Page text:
It is a truth universally acknowledged nationwide in the UK that the day after the GCSE results our papers will be filled with images of England’s most photogenic adolescents (Think perfectly coiffed hair, twinkling eyes and not a pimple in sight!) and their inspiring stories of success – from the twin who share 24 A*-c grades between them, the refugee boy who did not speak a world of English upon his arrival to the UK just four years ago but garners 15 GCSEs at A* to the child prodigy who clocked A*-C grades in 5 subjects including Latin… Well, you get the picture – in fact, better yet, cut out and keep the stories but change the pictures and the names last week of August every year, you are not missing much.
One story, however, stood out for me today: the one of Talitha Lewis whose life was changed with a hug from the First Lad Michelle Obama.
Before meeting Michelle Obama in 2009 after a speech she had given at Elizabeth Garrett Anderson school in North London, the 16-year-old didn’t see the point of school; she was staying out late, hanging out with school drop-outs and speeding down the fast lane to a future as a “stereotypical baby-mum” (in her own words). Then it all changed with a hug. “I got a hug, and from that moment I left that hall I worked really hard,” said Talitha sharing her story with the papers today.
““Mrs Obama told us that we are in charge of our lives and that we need an education, otherwise we wouldn’t have anything to work with.”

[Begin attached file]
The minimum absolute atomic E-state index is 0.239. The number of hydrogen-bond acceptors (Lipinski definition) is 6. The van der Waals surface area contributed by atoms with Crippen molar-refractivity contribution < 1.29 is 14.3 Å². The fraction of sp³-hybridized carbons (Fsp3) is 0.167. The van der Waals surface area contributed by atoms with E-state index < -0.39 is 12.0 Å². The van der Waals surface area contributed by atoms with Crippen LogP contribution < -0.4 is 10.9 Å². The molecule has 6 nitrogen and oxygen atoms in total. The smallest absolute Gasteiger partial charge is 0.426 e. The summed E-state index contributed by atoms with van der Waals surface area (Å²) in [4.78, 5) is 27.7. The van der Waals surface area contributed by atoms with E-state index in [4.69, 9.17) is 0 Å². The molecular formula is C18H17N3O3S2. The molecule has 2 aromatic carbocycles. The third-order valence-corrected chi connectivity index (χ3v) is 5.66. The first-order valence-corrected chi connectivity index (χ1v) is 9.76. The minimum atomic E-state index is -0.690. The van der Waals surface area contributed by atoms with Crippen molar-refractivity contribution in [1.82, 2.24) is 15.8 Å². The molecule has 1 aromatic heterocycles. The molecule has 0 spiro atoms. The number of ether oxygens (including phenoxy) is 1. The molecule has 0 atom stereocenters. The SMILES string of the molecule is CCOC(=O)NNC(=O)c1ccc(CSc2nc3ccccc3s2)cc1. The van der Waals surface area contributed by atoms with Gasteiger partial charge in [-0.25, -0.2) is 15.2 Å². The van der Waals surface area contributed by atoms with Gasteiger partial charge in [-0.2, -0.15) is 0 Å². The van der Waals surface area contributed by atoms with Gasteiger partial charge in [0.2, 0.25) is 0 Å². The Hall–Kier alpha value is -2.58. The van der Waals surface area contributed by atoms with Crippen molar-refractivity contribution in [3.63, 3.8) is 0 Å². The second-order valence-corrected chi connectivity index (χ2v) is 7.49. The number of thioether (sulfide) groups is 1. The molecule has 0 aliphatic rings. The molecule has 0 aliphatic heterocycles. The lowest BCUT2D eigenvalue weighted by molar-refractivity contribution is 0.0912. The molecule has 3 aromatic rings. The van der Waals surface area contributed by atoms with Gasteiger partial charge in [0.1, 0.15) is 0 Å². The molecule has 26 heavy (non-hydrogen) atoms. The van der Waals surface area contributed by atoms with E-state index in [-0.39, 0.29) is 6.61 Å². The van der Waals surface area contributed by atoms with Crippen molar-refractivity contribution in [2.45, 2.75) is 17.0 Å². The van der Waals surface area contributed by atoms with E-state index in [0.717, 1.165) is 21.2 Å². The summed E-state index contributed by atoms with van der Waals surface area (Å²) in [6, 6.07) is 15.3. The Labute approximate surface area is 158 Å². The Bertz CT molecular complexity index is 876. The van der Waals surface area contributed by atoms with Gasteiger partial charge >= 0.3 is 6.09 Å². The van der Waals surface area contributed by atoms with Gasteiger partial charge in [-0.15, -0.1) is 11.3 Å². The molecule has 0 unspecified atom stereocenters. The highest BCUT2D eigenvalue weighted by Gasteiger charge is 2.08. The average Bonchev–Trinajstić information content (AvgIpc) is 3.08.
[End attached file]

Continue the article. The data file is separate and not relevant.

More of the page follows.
Two years on, Talitha has 10 GCSEs to her name – all A*-C – and plans to study chemistry, biology, maths, and psychology.
Following the riots blighting most parts of London as well as other urban centres such as Birmingham and Liverpool two weeks ago, there has been much talk about Britain’s ‘feral kids’, maybe what kids across the land from Land’s End to John O’Groats – whatever their race, social class, family make up – is postive role models who can lead by example, who can show them that they are responsible for their choices and they have control over their futures, those who will truly inspire them to believe that the measure of success is not in having the latest mobile phone or the flashiest pair of trainers from Foot Lockerz but in the satisfaction of having worked hard for them, someone who will truly have faith in them and say, “Yes, you can!”
Perhaps what this country and its forgotten communities needs is good, strong, inspirational mentors (as proven by the GCSE success of Peckham’s Sacred Heart School where mentoring and strong discipline have been credited for the standards of stellar behaviour as well as academic attainment) who can inject a little bit of sunny American dream into the bleak British cynicism.